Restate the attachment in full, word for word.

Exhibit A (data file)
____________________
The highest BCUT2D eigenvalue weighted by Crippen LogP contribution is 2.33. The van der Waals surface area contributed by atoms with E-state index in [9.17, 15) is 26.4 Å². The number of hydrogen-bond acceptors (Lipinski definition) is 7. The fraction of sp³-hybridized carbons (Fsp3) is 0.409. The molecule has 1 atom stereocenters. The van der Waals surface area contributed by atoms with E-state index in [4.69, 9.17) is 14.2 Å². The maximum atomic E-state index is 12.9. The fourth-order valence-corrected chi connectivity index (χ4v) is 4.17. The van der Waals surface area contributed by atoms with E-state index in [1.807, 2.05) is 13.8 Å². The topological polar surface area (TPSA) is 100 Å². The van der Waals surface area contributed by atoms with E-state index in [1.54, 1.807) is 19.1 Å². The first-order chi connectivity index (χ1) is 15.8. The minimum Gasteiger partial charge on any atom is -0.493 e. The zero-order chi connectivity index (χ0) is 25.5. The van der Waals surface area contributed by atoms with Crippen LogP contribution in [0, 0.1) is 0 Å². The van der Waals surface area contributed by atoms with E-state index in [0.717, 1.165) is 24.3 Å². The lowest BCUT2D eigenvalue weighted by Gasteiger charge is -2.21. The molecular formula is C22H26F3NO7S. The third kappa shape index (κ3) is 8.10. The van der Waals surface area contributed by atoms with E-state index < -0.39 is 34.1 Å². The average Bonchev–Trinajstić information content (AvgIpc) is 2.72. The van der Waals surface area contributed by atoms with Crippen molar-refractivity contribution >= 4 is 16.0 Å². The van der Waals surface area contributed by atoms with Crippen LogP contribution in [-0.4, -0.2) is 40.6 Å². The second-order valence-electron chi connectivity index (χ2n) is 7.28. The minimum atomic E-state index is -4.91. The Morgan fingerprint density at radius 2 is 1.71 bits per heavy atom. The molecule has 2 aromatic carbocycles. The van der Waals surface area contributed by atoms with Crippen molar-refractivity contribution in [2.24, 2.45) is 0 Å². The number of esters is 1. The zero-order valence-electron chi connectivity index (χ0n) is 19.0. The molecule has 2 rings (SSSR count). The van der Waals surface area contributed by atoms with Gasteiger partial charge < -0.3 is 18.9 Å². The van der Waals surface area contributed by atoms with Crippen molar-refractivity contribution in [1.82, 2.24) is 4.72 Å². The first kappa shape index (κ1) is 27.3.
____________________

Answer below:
The highest BCUT2D eigenvalue weighted by Crippen LogP contribution is 2.33. The van der Waals surface area contributed by atoms with E-state index in [9.17, 15) is 26.4 Å². The number of hydrogen-bond acceptors (Lipinski definition) is 7. The fraction of sp³-hybridized carbons (Fsp3) is 0.409. The molecule has 1 atom stereocenters. The van der Waals surface area contributed by atoms with E-state index in [4.69, 9.17) is 14.2 Å². The maximum atomic E-state index is 12.9. The fourth-order valence-corrected chi connectivity index (χ4v) is 4.17. The van der Waals surface area contributed by atoms with E-state index in [1.807, 2.05) is 13.8 Å². The topological polar surface area (TPSA) is 100 Å². The van der Waals surface area contributed by atoms with E-state index in [1.54, 1.807) is 19.1 Å². The first-order chi connectivity index (χ1) is 15.8. The minimum Gasteiger partial charge on any atom is -0.493 e. The zero-order chi connectivity index (χ0) is 25.5. The van der Waals surface area contributed by atoms with Crippen LogP contribution in [0, 0.1) is 0 Å². The van der Waals surface area contributed by atoms with E-state index in [0.717, 1.165) is 24.3 Å². The lowest BCUT2D eigenvalue weighted by Gasteiger charge is -2.21. The molecular formula is C22H26F3NO7S. The third kappa shape index (κ3) is 8.10. The van der Waals surface area contributed by atoms with E-state index < -0.39 is 34.1 Å². The average Bonchev–Trinajstić information content (AvgIpc) is 2.72. The van der Waals surface area contributed by atoms with Crippen molar-refractivity contribution >= 4 is 16.0 Å². The van der Waals surface area contributed by atoms with Crippen LogP contribution in [-0.4, -0.2) is 40.6 Å². The second-order valence-electron chi connectivity index (χ2n) is 7.28. The minimum atomic E-state index is -4.91. The Morgan fingerprint density at radius 2 is 1.71 bits per heavy atom. The molecule has 2 aromatic carbocycles. The van der Waals surface area contributed by atoms with Crippen molar-refractivity contribution in [2.24, 2.45) is 0 Å². The number of esters is 1. The zero-order valence-electron chi connectivity index (χ0n) is 19.0. The molecule has 2 rings (SSSR count). The van der Waals surface area contributed by atoms with Gasteiger partial charge < -0.3 is 18.9 Å². The van der Waals surface area contributed by atoms with Crippen molar-refractivity contribution in [1.82, 2.24) is 4.72 Å². The first kappa shape index (κ1) is 27.3.